In 1973, Ron Blomberg of the New York Yankees became the first-ever designated hitter. (Harry Harris/AP)

In 1973, Ron Blomberg of the New York Yankees became the first-ever designated hitter. (Harry Harris/AP)

“I believe there ought to be a constitutional amendment outlawing Astroturf and the designated hitter.” That’s the opinion of fictional ballplayer Crash Davis, played by Kevin Costner in the movie, “Bull Durham.”

Non-fictional former ballplayer Orlando Cepeda does not agree, as least as regards the designated hitter.

“I couldn’t play on the field – my knees were so bad – but I knew I could hit. And because I could hit, it was easy for me. So that rule got me to the Hall of Fame,” Cepeda said.

By the time the designated hitter appeared in the American League 40 years ago this month, Cepeda had played in the field and hit a ton for fifteen seasons, most of them with the Giants and the Cardinals. When the Boston Red Sox called him in Puerto Rico before the 1973 season, he couldn’t imagine what they wanted with an old fellow who could no longer run.


“Well, I didn’t know anything about it,” Cepeda said. “I was with the Oakland A’s, and my knees were so bad that I wouldn’t play ball anymore. So when Boston called me, I didn’t know nothing about the rule of designated hitter.”

He learned quickly. With a .289 average and 20 homeruns, Cepeda may have been the best DH in 1973, but he wasn’t the first.

“See, Orlando got in the Hall of Fame through the front door, and I got in the back door.”

That’s Ron Blomberg. On April 6th, 1973, in a game between the Red Sox and Yankees at Fenway Park, he was the first DH to step to the plate. For the record, he walked. And he didn’t think what he was doing was a big deal.

“Everybody thought it was a glorified pinch-hitter,” Blomberg said. “Everybody thought it was a joke, and nobody really took it very seriously. All the writers came up to me – there were about 70, 80 writers across the country, because it was a big deal. So they came up and they said, “You know, you’re the first DH.” So, you know, to be honest with you, I thought the DH was just going to last, you know, for a couple of months at the most.”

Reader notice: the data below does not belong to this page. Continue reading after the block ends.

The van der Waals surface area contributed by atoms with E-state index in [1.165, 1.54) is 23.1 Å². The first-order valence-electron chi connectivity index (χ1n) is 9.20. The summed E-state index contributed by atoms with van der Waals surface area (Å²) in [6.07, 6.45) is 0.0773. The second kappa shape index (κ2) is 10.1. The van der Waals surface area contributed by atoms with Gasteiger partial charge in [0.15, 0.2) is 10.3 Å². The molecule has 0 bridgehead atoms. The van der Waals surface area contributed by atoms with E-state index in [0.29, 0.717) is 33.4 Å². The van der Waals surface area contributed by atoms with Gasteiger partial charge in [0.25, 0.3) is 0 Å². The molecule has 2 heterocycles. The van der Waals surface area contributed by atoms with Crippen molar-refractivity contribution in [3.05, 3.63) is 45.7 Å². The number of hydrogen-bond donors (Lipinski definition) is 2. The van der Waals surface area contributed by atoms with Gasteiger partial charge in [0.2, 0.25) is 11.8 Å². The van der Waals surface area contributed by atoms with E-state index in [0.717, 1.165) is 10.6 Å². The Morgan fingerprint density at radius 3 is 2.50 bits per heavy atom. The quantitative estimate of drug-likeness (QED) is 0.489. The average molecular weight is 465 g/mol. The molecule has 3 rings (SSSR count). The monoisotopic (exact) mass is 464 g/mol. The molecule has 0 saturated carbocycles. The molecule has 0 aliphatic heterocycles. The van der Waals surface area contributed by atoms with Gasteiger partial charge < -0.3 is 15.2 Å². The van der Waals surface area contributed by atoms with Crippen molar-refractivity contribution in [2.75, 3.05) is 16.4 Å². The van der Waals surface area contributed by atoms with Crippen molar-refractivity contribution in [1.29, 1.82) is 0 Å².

The argument for the DH was simple: who likes to see pitchers flail away at the plate? Put another hitter in the line-up. It still makes sense to Orlando Cepeda.

Hall of Famer Orlando Cepeda says he didn't know what being a DH was when the Red Sox hired him in 1973. (AP Photo)

Hall of Famer Orlando Cepeda says he didn’t know what being a DH was when the Red Sox hired him in 1973. (AP Photo)

“I believe with the designated hitter, they made the game more exciting, because baseball is about hitting,” Cepeda said. “Pitching is great, defense is great, but hitting is also great.”

Blomberg, forever and always the first DH, couldn’t be more enthusiastic in his agreement.

“I had so much fun with this thing, because nobody can ever take this away from me,” Blomberg said. “You know, because there’s not too many firsts in the game of baseball.”

Forty years after the Yankees sent Blomberg to the plate as their DH, the American League continues to feature the designated hitter, and the National League continues to pretend not to notice. It’s a circumstance that ESPN’s Tim Kurkjian can’t understand.

“Forty years later, I’m still confused, because I still don’t understand how we can have a different set of rules in each league,” Kurkjian said. “I’m telling you that historians, 50 to 100 years from now, are going to look back at this now 40 year period and say, ‘What were they doing back then?’”

According to Kurkjian, nobody should have been surprised when the Red Sox made that call to Puerto Rico before the ‘73 season. Their understanding of the new rule was representative: the DH was a guy who, whether because of age or injury, couldn’t play in the field.

“Whether it was Frank Robinson or Rico Carty or Orlando Cepeda or somebody like that – star players at the end of their career,” Kurkjian said. “But what it is now, much more than that, it is a way for American League managers to get a different player a day off, and yet keep their bat in the lineup. Last year, for instance, the Yankees used five different starting designated hitters the first five games of the year.”

Whether you regard the designated hitter as an outrage against the purity of the game, as Crash Davis certainly does, or as the happenstance that earned you lots of opportunities to speak at banquets, as Ron Blomberg certainly does, there’s no doubt the institution of the new rule created some great stories. I asked Tim Kurkjian to pick a favorite.

“Frank Robinson was my favorite designated hitter, and for a bunch of reasons,” Kurkjian said. “He was the designated hitter the day that he was the first African American manager of all time. So he put himself in the lineup, grudgingly, as the DH, and the number two hitter against Doc Medich, first day of the season. And he goes down 0-2 to Doc Medich, and then Doc Medich throws him a breaking ball on the outside part of the plate, and tries to strike him out on three pitches. And Frank Robinson looks at himself and says, ‘He’s trying to embarrass me on my day in front of all these people.’ And the next pitch, Frank Robinson, the DH, hit a homerun over the left center field fence.”

“That,” Tim told me, “was Frank Robinson.” And his tale, say I, is as good a “Happy Birthday” story as any for the DH, 40 years old this weekend.